Kale and Kubeflow in vSphere with Kubernetes – The Kubeflow-extension

Welcome back to the third of four planned blogposts. This one is quite a bit longer, because we need to understand many technical issues. This is rather a deep dive into understanding Kubernetes and/or Kubeflow internals than a vSphere deep dive. Nevertheless, it’s necessary for a working Kubeflow installation whether or not you’re running it in the cloud or on-premise.

What to expect

You’ll get an understanding of the Kubeflow process. Some expertise is gained regarding Kale. We’ll need to extend Kubeflow functionality with custom images. All the Code is accessible here, licensed under Apache 2.0. The last step is tying everything together in as few steps as possible.

If you want to solely install the extension, I’ll refer you to the end of the Blogpost.

Table of contents

  1. “Installing” Kale in Kubeflow
  2. Process deep dive of Kale with Kubeflow
  3. Fixing access to KFP from Notebooks
  4. Enabling istio sidecar injection into, by Trial generated, Pods
  5. Enabling access from by Trial generated Pods
  6. “Graceful” shutdown of the istio sidecar, after completion
  7. Improving robustness of the Kale library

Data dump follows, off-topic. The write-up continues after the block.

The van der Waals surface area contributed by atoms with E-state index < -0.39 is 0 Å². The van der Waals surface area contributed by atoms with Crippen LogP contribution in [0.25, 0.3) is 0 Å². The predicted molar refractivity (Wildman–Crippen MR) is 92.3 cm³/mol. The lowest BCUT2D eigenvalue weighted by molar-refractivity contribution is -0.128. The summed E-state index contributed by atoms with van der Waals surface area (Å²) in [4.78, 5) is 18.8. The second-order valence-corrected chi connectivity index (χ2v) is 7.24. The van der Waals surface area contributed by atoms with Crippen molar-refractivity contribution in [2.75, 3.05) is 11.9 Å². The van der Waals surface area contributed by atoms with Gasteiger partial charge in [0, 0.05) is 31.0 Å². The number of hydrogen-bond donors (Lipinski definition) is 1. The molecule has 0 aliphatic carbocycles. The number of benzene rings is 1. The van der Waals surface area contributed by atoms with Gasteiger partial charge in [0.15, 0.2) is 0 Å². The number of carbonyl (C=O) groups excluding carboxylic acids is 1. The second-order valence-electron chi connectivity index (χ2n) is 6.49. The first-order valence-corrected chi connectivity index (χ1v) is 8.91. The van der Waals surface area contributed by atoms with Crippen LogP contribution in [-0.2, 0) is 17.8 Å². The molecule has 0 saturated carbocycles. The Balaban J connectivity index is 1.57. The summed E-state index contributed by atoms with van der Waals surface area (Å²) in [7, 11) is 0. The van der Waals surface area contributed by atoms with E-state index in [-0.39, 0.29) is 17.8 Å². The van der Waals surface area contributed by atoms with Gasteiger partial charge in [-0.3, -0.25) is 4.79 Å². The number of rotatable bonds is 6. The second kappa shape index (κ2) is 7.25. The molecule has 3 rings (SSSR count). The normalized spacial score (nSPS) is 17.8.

8. Wrapping Everything up
  9. Running the first simple pipeline as a Katib experiment

1 Installing Kale in Kubeflow

This step is rather easy, as arrikto provides an image, which we can utilize:


This is put as the image within the Kubeflow Notebooks UI, when creating a new Notebook. There may exist newer images!

custom image in kubeflow notebooks

Utilize a custom image in Kubeflow Notebooks

2 Process deep dive of Kale with Kubeflow

In our first post, I’ve highlighted, how Kale interacts with Kubeflow:

simplified kale process

simplified Kale-Katib process

The whole process is now described in a greater detail:

2.1 Create the POD for execution of an Experiment!

We’re in our Jupyerlab working with Kale, pressing the button for creation of a Katib Experiment. We get back an identifier for example PIPELINE-XYZ.

Now the second phase begins, “access” to Katib. Kale will create an Experiment-Katib-Resource. The default-editor service-account is authorized for creation of the aforementioned resource.

An Experiment contains a Trial specification, telling how a Trial should be built, and where later parameter suggestions should be inserted.

Katib spawns a Suggestion Pod; Suggestions are necessary, because you’ll run multiple Trials, where you want to explore the best possible parameter for your model.

Suggestions were found, Katib is ready to create the first Trials. When a Trial is created, the Trial spec from the experiment is utilized, and Suggestion output is put into the Trial.